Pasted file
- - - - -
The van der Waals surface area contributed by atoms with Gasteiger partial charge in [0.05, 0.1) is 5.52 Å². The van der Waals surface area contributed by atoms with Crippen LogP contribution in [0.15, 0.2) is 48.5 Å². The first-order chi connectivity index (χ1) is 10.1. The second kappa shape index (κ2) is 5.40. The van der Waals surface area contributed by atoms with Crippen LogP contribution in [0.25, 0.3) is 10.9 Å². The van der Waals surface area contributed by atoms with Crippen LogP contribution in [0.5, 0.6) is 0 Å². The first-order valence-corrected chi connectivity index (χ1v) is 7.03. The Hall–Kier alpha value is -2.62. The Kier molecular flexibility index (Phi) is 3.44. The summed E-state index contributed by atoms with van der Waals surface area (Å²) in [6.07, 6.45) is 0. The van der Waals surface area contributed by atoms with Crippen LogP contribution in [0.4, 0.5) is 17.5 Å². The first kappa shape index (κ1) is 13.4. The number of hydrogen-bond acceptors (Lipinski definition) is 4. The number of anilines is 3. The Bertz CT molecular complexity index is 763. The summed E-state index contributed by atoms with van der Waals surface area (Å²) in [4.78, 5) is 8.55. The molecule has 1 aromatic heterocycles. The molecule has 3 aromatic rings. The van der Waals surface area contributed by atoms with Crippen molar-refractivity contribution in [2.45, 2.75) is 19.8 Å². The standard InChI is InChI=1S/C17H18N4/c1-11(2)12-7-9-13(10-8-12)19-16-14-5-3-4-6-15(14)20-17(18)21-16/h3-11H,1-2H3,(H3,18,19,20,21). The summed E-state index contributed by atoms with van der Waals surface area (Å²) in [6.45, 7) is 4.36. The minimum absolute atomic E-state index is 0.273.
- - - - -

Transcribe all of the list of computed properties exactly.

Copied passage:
The van der Waals surface area contributed by atoms with Gasteiger partial charge in [0.05, 0.1) is 5.52 Å². The van der Waals surface area contributed by atoms with Crippen LogP contribution in [0.15, 0.2) is 48.5 Å². The first-order chi connectivity index (χ1) is 10.1. The second kappa shape index (κ2) is 5.40. The van der Waals surface area contributed by atoms with Crippen LogP contribution in [0.25, 0.3) is 10.9 Å². The van der Waals surface area contributed by atoms with Crippen LogP contribution in [0.5, 0.6) is 0 Å². The first-order valence-corrected chi connectivity index (χ1v) is 7.03. The Hall–Kier alpha value is -2.62. The Kier molecular flexibility index (Phi) is 3.44. The summed E-state index contributed by atoms with van der Waals surface area (Å²) in [6.07, 6.45) is 0. The van der Waals surface area contributed by atoms with Crippen LogP contribution in [0.4, 0.5) is 17.5 Å². The first kappa shape index (κ1) is 13.4. The number of hydrogen-bond acceptors (Lipinski definition) is 4. The number of anilines is 3. The Bertz CT molecular complexity index is 763. The summed E-state index contributed by atoms with van der Waals surface area (Å²) in [4.78, 5) is 8.55. The molecule has 1 aromatic heterocycles. The molecule has 3 aromatic rings. The van der Waals surface area contributed by atoms with Crippen molar-refractivity contribution in [2.45, 2.75) is 19.8 Å². The standard InChI is InChI=1S/C17H18N4/c1-11(2)12-7-9-13(10-8-12)19-16-14-5-3-4-6-15(14)20-17(18)21-16/h3-11H,1-2H3,(H3,18,19,20,21). The summed E-state index contributed by atoms with van der Waals surface area (Å²) in [6.45, 7) is 4.36. The minimum absolute atomic E-state index is 0.273.